Mountain Movers


At this point, Mountain Movers are becoming a New England psych institution, finding their niche between the sun’s core burndowns of Major Stars, the cratered excavations of Sunburned, and the stalwart chug of Dinosaur Jr. Like their contemporaries, they’ve never let a bad moment grace the tape, and now they’ve come hurtling back into view with a new LP, their third for their current home at Trouble in Mind. Locked into place with a hypnotic thrum of rhythm, the band attempts to keep the solar flare guitar excursions of Kryssi Battalene from igniting the studio around her. With the full force of the PSF label burning through her veins and the label’s namesake trio as a lodestone, her guitar work corrodes the copper in the speakers and igniting the senses with a sort of creosote cool.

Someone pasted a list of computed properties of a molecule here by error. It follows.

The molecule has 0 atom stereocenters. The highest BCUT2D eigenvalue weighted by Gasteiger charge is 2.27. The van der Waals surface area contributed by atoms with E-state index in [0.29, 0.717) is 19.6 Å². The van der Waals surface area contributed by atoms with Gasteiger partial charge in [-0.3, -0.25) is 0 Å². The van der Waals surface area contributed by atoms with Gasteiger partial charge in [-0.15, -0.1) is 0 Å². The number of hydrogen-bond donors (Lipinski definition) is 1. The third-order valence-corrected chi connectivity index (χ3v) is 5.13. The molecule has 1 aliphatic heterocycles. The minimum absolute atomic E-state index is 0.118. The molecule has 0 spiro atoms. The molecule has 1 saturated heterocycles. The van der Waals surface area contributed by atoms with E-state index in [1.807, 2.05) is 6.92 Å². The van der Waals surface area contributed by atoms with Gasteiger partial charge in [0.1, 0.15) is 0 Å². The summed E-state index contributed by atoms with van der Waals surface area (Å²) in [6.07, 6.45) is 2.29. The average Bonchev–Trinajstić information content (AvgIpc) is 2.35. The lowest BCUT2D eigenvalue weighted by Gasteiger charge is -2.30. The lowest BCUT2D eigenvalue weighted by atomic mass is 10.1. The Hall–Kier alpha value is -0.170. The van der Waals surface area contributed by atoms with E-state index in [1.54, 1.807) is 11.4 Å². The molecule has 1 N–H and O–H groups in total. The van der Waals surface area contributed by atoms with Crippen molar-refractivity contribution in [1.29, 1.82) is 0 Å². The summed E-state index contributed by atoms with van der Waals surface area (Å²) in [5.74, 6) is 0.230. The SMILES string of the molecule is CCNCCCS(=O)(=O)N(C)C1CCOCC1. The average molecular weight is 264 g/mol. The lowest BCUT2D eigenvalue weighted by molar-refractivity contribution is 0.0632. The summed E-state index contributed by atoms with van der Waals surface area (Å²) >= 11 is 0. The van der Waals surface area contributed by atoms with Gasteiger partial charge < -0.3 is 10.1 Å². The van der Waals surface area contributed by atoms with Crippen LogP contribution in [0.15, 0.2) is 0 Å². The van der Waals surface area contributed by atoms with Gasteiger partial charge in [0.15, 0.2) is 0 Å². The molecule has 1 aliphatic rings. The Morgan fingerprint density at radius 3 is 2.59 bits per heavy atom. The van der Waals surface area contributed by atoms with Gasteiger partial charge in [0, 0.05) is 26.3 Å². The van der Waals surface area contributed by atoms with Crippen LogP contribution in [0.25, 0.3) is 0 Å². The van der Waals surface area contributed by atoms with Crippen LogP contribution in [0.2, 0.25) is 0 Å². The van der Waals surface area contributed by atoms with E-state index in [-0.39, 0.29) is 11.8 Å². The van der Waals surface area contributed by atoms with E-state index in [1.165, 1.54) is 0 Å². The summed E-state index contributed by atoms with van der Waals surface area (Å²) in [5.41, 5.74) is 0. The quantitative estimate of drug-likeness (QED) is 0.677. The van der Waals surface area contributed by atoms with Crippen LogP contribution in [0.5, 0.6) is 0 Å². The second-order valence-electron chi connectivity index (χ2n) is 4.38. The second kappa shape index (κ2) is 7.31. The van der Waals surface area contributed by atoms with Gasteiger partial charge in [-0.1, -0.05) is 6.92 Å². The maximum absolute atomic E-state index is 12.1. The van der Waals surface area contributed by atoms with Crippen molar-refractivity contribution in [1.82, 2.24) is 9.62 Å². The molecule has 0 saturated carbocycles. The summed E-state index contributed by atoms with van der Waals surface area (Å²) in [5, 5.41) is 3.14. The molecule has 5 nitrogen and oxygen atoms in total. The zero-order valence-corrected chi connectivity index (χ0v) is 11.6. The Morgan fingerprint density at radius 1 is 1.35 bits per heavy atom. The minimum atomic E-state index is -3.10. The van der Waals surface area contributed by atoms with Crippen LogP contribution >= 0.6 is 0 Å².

Like Major Stars, they’ve found a balance between the wrought iron indie that’s long lingered in the Northeast and their more psychedelic impulses, the latter of which only multiply once the band graces the stage. On World What World, there’s a desperation, a mounting madness that’s brought to life in surreal colors and etched permanently through the acetylene guitar treatment. There are moments where strums soak into the soil of their songs, but even as the melancholy downpour threatens, we’re thrust into the kiln to bake in the heat of Mountain Movers’ incineration ache once more. Seems, like all good things this year, the physical is experiencing a bit of a delay, but the digital is here to hollow your head for a while until the needle can get prepped to handle this in full later on in the summer. Might want to give your turntable a pep talk in the mean time to get it ready.

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